Water Is the New Energy

Gentle reader, you may have been scratching your head over that headline.

I mean that water is becoming as hot a topic as green energy and oil spills and energy use and all that stuff. And I say “becoming” for one simple reason: in the United States, most of us don’t have to worry about our water supply. It comes out of a tap. That’s it.

Unless you live on an Indian reservation. A few years ago I went regularly to the Navajo reservation, and I’ll never forget the kitchen of the tract home with its sink and the holes where a faucet and sprayer would go. Too bad no water lines had been laid to that house. Too bad they had to hoist a big plastic jug into the back of their truck, fill it with water somewhere, haul it home, and then get it into smaller containers by means of a plastic hose and their mouths.

Or unless you live in the developing world and don’t have easy access to water, let alone clean water.

In most of the world, water is already as important an issue as energy.

To illustrate the extent of water privilege in this country, I’ll describe my own water use: in a low-use month, my husband and I consume about 3,000 gallons of water. That’s in the winter, when we’re using water for taking showers, flushing toilets, cleaning the house and washing dishes, watering a few houseplants, and washing clothes. There have been a few months when we got it down to 2,000 gallons. And that 2,000–3,000 gallons per month is lower than it could be because I don’t flush the toilet every time I use it; I have shower heads with a metal bar I can flip up, reducing the flow to a drip while I wash my hair; and I have a fairly efficient dishwasher. If I weren’t doing all those things, my husband and I would probably use 6,000 gallons per month.

So, by practicing basic water conservation that doesn’t cost much, I have cut our water use in half, but we still use 36,000 gallons per year, or 18,000 gallons per person. And in the summer, when I’m watering the lawn and the xeriscape, our water use can go up to 15,000 gallons per month (that’s on the high end).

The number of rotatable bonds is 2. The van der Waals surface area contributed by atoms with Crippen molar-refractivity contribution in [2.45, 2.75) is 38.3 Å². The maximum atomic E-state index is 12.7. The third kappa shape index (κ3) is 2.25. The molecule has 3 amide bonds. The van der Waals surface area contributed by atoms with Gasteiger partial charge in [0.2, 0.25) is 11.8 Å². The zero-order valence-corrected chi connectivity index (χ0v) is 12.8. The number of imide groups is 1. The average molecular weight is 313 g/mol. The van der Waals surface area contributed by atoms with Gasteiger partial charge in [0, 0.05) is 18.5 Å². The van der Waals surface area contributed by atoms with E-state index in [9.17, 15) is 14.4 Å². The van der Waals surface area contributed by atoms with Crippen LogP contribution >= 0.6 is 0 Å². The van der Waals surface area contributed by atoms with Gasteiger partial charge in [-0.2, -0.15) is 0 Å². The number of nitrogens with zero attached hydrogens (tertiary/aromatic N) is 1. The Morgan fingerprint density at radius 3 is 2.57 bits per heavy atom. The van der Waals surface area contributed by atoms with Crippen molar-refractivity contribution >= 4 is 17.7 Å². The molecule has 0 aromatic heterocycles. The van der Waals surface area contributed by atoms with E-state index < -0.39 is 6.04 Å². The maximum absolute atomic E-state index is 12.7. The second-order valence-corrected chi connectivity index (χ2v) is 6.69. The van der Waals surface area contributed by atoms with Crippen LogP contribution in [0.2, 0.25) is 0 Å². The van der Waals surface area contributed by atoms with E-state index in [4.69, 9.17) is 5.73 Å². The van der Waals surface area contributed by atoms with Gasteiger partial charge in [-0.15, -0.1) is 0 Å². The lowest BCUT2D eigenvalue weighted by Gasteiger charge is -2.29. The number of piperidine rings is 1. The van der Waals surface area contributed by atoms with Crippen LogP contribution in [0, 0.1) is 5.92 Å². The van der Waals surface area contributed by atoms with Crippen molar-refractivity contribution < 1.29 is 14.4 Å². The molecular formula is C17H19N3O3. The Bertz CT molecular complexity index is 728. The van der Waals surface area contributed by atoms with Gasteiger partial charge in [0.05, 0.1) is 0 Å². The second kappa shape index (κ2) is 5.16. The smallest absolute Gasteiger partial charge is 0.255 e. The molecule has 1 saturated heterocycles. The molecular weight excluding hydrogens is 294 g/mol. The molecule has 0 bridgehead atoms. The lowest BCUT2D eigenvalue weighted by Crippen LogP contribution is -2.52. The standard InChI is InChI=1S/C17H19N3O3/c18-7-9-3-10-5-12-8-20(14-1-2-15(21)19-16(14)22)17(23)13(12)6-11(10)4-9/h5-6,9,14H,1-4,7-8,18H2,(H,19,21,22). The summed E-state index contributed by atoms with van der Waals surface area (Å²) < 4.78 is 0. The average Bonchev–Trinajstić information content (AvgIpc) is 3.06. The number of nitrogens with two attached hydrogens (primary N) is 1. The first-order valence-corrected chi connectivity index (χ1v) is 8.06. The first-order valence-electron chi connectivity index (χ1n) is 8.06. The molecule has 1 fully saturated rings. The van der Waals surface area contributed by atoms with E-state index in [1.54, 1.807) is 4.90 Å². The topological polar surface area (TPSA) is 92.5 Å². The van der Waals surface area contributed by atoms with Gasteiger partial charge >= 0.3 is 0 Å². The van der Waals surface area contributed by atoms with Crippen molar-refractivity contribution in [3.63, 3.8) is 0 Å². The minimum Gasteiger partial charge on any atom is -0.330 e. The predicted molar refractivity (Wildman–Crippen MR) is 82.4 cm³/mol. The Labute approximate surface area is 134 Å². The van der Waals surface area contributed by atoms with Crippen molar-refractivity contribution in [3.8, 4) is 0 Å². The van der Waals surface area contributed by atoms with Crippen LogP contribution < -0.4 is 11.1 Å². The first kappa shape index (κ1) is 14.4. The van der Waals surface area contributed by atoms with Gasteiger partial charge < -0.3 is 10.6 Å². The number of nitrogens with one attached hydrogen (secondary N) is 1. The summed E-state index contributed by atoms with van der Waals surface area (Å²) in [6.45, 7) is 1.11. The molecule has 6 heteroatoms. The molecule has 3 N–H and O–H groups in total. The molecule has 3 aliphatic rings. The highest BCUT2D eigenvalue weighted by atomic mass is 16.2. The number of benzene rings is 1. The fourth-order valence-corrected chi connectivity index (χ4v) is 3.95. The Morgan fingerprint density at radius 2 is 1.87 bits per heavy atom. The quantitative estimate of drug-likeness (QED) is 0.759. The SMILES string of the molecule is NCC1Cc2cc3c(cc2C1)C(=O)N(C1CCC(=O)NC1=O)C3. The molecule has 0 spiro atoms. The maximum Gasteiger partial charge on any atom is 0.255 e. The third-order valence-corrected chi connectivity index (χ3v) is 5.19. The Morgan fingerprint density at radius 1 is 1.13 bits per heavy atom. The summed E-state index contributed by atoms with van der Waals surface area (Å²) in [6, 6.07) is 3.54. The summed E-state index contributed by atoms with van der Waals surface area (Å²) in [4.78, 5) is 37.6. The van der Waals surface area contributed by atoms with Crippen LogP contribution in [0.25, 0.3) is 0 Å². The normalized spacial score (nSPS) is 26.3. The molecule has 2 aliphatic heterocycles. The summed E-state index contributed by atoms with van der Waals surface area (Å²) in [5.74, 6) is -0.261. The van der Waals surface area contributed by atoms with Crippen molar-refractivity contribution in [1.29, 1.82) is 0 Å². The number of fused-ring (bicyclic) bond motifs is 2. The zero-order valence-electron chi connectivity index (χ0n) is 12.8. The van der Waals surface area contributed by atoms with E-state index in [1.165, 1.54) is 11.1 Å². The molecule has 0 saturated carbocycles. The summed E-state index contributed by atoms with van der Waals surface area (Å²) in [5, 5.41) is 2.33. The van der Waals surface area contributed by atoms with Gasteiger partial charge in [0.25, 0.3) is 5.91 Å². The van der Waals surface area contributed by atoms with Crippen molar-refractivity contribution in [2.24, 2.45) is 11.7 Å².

I still can’t believe I use 18,000 gallons of water per year, or more. That’s about 50 gallons per day. Just for me.

There are more expensive ways to reduce water use: collect water in rain barrels; install a gray-water system that recycles water from the kitchen and shower; buy new toilets that use less than 1.6 gallons per flush; buy more water-efficient appliances.

Even more expensive: do a real xeriscape on the yard, instead of the partial xeriscape I have. Or redesign neighborhoods so they have common areas that can be planted with native grasses and such.

The biggest water user in this country: agriculture. I wonder how much it would cost to give every farmer an efficient irrigation system.

As you can see, the United States has a lot of work to do to become a country that uses water efficiently.

Inspiration for this article came from “The Worth of Water” by Benjamin H. Grumbles, Water and Wastes Digest, July 2010. Grumbles is the director of the Arizona Department of Environmental Quality and notes that Arizona governor Brewer is developing a statewide plan for water sustainability. Whatever you think of her policies on immigration, you have to give her kudos for water policy.